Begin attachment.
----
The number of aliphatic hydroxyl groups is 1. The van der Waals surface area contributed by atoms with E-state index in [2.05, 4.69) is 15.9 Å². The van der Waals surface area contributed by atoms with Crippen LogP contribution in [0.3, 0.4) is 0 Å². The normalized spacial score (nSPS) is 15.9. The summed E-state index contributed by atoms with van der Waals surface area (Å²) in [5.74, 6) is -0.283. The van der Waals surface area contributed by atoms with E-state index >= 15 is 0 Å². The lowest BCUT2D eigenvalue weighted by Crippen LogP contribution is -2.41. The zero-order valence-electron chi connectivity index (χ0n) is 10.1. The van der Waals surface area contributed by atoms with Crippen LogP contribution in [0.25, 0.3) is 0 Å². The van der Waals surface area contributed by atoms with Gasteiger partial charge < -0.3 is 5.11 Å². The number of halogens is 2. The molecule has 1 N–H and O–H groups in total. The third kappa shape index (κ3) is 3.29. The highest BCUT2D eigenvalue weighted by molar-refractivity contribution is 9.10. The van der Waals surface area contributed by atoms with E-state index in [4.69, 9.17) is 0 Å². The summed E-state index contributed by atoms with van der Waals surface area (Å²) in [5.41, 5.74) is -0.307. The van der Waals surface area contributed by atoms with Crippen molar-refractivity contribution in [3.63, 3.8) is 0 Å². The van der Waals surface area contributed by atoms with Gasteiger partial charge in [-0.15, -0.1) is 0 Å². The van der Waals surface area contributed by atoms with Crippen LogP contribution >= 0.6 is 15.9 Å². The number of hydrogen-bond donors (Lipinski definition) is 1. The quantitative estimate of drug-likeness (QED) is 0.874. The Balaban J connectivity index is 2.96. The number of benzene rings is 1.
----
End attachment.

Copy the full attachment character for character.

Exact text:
The number of aliphatic hydroxyl groups is 1. The van der Waals surface area contributed by atoms with E-state index in [2.05, 4.69) is 15.9 Å². The van der Waals surface area contributed by atoms with Crippen LogP contribution in [0.3, 0.4) is 0 Å². The normalized spacial score (nSPS) is 15.9. The summed E-state index contributed by atoms with van der Waals surface area (Å²) in [5.74, 6) is -0.283. The van der Waals surface area contributed by atoms with E-state index >= 15 is 0 Å². The lowest BCUT2D eigenvalue weighted by Crippen LogP contribution is -2.41. The zero-order valence-electron chi connectivity index (χ0n) is 10.1. The van der Waals surface area contributed by atoms with Crippen LogP contribution in [0.25, 0.3) is 0 Å². The van der Waals surface area contributed by atoms with Gasteiger partial charge < -0.3 is 5.11 Å². The number of halogens is 2. The molecule has 1 N–H and O–H groups in total. The third kappa shape index (κ3) is 3.29. The highest BCUT2D eigenvalue weighted by molar-refractivity contribution is 9.10. The van der Waals surface area contributed by atoms with E-state index in [4.69, 9.17) is 0 Å². The summed E-state index contributed by atoms with van der Waals surface area (Å²) in [5.41, 5.74) is -0.307. The van der Waals surface area contributed by atoms with Crippen molar-refractivity contribution in [3.63, 3.8) is 0 Å². The van der Waals surface area contributed by atoms with Gasteiger partial charge in [-0.15, -0.1) is 0 Å². The van der Waals surface area contributed by atoms with Crippen LogP contribution >= 0.6 is 15.9 Å². The number of hydrogen-bond donors (Lipinski definition) is 1. The quantitative estimate of drug-likeness (QED) is 0.874. The Balaban J connectivity index is 2.96. The number of benzene rings is 1.